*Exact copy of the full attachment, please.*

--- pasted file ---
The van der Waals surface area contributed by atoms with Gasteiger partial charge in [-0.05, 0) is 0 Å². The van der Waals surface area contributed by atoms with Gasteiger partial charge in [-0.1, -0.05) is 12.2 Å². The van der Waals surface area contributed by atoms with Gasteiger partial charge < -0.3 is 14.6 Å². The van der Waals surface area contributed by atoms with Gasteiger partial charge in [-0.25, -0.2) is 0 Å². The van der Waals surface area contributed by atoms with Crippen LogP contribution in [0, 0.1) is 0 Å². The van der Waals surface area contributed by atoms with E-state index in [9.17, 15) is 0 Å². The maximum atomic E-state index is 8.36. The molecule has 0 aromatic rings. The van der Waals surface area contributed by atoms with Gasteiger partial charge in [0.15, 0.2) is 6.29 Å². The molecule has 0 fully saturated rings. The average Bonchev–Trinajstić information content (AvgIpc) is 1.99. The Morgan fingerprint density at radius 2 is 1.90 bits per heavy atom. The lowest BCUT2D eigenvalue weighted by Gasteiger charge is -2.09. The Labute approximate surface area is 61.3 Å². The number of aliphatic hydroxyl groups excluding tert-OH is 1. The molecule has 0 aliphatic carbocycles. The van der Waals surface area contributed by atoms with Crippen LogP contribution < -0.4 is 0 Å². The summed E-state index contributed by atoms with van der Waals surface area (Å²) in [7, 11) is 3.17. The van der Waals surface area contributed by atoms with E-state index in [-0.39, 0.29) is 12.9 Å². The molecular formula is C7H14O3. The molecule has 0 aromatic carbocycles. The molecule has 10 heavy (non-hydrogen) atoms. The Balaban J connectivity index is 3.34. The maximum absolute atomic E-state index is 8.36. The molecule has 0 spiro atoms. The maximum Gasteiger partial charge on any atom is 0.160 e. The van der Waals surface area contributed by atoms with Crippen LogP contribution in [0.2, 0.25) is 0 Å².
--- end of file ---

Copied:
The van der Waals surface area contributed by atoms with Gasteiger partial charge in [-0.05, 0) is 0 Å². The van der Waals surface area contributed by atoms with Gasteiger partial charge in [-0.1, -0.05) is 12.2 Å². The van der Waals surface area contributed by atoms with Gasteiger partial charge < -0.3 is 14.6 Å². The van der Waals surface area contributed by atoms with Gasteiger partial charge in [-0.25, -0.2) is 0 Å². The van der Waals surface area contributed by atoms with Crippen LogP contribution in [0, 0.1) is 0 Å². The van der Waals surface area contributed by atoms with E-state index in [9.17, 15) is 0 Å². The maximum atomic E-state index is 8.36. The molecule has 0 aromatic rings. The van der Waals surface area contributed by atoms with Gasteiger partial charge in [0.15, 0.2) is 6.29 Å². The molecule has 0 fully saturated rings. The average Bonchev–Trinajstić information content (AvgIpc) is 1.99. The Morgan fingerprint density at radius 2 is 1.90 bits per heavy atom. The lowest BCUT2D eigenvalue weighted by Gasteiger charge is -2.09. The Labute approximate surface area is 61.3 Å². The number of aliphatic hydroxyl groups excluding tert-OH is 1. The molecule has 0 aliphatic carbocycles. The van der Waals surface area contributed by atoms with Crippen LogP contribution < -0.4 is 0 Å². The summed E-state index contributed by atoms with van der Waals surface area (Å²) in [7, 11) is 3.17. The van der Waals surface area contributed by atoms with E-state index in [-0.39, 0.29) is 12.9 Å². The molecular formula is C7H14O3. The molecule has 0 aromatic carbocycles. The molecule has 10 heavy (non-hydrogen) atoms. The Balaban J connectivity index is 3.34. The maximum absolute atomic E-state index is 8.36. The molecule has 0 spiro atoms. The maximum Gasteiger partial charge on any atom is 0.160 e. The van der Waals surface area contributed by atoms with Crippen LogP contribution in [0.2, 0.25) is 0 Å².